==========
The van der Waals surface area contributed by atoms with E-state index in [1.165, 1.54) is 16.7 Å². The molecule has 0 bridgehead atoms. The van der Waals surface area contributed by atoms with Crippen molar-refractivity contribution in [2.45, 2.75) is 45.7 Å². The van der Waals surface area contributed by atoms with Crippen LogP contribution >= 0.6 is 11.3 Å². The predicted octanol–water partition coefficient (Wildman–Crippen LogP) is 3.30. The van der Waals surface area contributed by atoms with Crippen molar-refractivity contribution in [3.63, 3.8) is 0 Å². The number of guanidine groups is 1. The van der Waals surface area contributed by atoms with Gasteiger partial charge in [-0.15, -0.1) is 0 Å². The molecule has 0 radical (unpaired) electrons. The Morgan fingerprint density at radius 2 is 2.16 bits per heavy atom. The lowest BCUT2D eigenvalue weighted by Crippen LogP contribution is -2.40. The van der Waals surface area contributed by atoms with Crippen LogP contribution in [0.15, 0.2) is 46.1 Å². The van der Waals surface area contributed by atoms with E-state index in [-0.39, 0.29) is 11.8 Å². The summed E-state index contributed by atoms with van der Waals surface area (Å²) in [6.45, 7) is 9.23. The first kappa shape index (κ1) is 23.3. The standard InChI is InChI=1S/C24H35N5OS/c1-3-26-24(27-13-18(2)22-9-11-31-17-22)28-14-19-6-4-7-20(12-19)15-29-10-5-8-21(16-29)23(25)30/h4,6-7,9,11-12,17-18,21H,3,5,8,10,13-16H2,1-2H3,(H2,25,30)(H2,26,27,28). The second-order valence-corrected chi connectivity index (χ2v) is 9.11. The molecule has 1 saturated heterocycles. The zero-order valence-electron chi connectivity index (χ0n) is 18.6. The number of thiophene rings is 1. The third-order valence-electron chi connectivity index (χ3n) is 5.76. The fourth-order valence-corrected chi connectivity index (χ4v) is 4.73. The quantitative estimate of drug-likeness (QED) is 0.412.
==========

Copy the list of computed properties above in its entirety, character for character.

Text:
The van der Waals surface area contributed by atoms with E-state index in [1.165, 1.54) is 16.7 Å². The molecule has 0 bridgehead atoms. The van der Waals surface area contributed by atoms with Crippen molar-refractivity contribution in [2.45, 2.75) is 45.7 Å². The van der Waals surface area contributed by atoms with Crippen LogP contribution >= 0.6 is 11.3 Å². The predicted octanol–water partition coefficient (Wildman–Crippen LogP) is 3.30. The van der Waals surface area contributed by atoms with Crippen molar-refractivity contribution in [3.63, 3.8) is 0 Å². The number of guanidine groups is 1. The van der Waals surface area contributed by atoms with Gasteiger partial charge in [-0.15, -0.1) is 0 Å². The molecule has 0 radical (unpaired) electrons. The Morgan fingerprint density at radius 2 is 2.16 bits per heavy atom. The lowest BCUT2D eigenvalue weighted by Crippen LogP contribution is -2.40. The van der Waals surface area contributed by atoms with Crippen LogP contribution in [0.15, 0.2) is 46.1 Å². The van der Waals surface area contributed by atoms with E-state index in [-0.39, 0.29) is 11.8 Å². The summed E-state index contributed by atoms with van der Waals surface area (Å²) in [6.45, 7) is 9.23. The first kappa shape index (κ1) is 23.3. The standard InChI is InChI=1S/C24H35N5OS/c1-3-26-24(27-13-18(2)22-9-11-31-17-22)28-14-19-6-4-7-20(12-19)15-29-10-5-8-21(16-29)23(25)30/h4,6-7,9,11-12,17-18,21H,3,5,8,10,13-16H2,1-2H3,(H2,25,30)(H2,26,27,28). The second-order valence-corrected chi connectivity index (χ2v) is 9.11. The molecule has 1 saturated heterocycles. The zero-order valence-electron chi connectivity index (χ0n) is 18.6. The number of thiophene rings is 1. The third-order valence-electron chi connectivity index (χ3n) is 5.76. The fourth-order valence-corrected chi connectivity index (χ4v) is 4.73. The quantitative estimate of drug-likeness (QED) is 0.412.